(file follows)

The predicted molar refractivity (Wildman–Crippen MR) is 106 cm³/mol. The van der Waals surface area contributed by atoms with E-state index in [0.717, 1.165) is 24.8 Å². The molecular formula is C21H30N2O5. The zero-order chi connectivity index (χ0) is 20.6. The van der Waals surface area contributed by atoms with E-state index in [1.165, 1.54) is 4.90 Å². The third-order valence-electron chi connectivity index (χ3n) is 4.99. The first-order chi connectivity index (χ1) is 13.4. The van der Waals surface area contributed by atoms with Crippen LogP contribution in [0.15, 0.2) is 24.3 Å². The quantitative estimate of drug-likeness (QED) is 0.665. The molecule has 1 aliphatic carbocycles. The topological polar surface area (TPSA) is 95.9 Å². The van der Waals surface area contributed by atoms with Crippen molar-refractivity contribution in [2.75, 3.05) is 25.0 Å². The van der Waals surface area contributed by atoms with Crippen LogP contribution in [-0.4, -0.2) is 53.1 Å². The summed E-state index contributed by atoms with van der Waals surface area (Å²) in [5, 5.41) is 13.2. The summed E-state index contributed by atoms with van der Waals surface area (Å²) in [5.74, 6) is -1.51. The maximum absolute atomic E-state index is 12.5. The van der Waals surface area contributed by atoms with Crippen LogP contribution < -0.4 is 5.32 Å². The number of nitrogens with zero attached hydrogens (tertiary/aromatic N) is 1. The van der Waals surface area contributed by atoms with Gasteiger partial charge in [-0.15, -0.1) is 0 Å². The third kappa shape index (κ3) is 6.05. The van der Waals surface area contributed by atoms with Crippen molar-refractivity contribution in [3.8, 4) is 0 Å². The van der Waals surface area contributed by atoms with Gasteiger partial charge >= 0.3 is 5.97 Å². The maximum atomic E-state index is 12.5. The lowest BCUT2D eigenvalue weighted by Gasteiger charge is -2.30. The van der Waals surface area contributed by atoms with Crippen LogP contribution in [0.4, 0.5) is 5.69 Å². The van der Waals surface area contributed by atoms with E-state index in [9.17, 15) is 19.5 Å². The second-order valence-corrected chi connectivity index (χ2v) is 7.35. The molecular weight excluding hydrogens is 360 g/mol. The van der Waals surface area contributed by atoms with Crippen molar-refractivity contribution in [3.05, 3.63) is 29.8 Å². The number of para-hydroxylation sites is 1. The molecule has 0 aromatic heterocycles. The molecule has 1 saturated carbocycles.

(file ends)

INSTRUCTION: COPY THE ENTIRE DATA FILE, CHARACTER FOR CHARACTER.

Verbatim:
The predicted molar refractivity (Wildman–Crippen MR) is 106 cm³/mol. The van der Waals surface area contributed by atoms with E-state index in [0.717, 1.165) is 24.8 Å². The molecular formula is C21H30N2O5. The zero-order chi connectivity index (χ0) is 20.6. The van der Waals surface area contributed by atoms with E-state index in [1.165, 1.54) is 4.90 Å². The third-order valence-electron chi connectivity index (χ3n) is 4.99. The first-order chi connectivity index (χ1) is 13.4. The van der Waals surface area contributed by atoms with Crippen LogP contribution in [0.15, 0.2) is 24.3 Å². The quantitative estimate of drug-likeness (QED) is 0.665. The molecule has 1 aliphatic carbocycles. The topological polar surface area (TPSA) is 95.9 Å². The van der Waals surface area contributed by atoms with Crippen molar-refractivity contribution in [2.75, 3.05) is 25.0 Å². The van der Waals surface area contributed by atoms with Crippen LogP contribution in [-0.4, -0.2) is 53.1 Å². The summed E-state index contributed by atoms with van der Waals surface area (Å²) in [5, 5.41) is 13.2. The summed E-state index contributed by atoms with van der Waals surface area (Å²) in [5.74, 6) is -1.51. The maximum absolute atomic E-state index is 12.5. The van der Waals surface area contributed by atoms with Crippen LogP contribution < -0.4 is 5.32 Å². The number of nitrogens with zero attached hydrogens (tertiary/aromatic N) is 1. The van der Waals surface area contributed by atoms with Gasteiger partial charge in [-0.15, -0.1) is 0 Å². The third kappa shape index (κ3) is 6.05. The van der Waals surface area contributed by atoms with Crippen molar-refractivity contribution in [3.8, 4) is 0 Å². The van der Waals surface area contributed by atoms with Gasteiger partial charge >= 0.3 is 5.97 Å². The maximum atomic E-state index is 12.5. The lowest BCUT2D eigenvalue weighted by Gasteiger charge is -2.30. The van der Waals surface area contributed by atoms with Crippen LogP contribution in [0.4, 0.5) is 5.69 Å². The van der Waals surface area contributed by atoms with E-state index in [9.17, 15) is 19.5 Å². The second-order valence-corrected chi connectivity index (χ2v) is 7.35. The molecular weight excluding hydrogens is 360 g/mol. The van der Waals surface area contributed by atoms with Crippen molar-refractivity contribution in [3.05, 3.63) is 29.8 Å². The number of para-hydroxylation sites is 1. The molecule has 0 aromatic heterocycles. The molecule has 1 saturated carbocycles.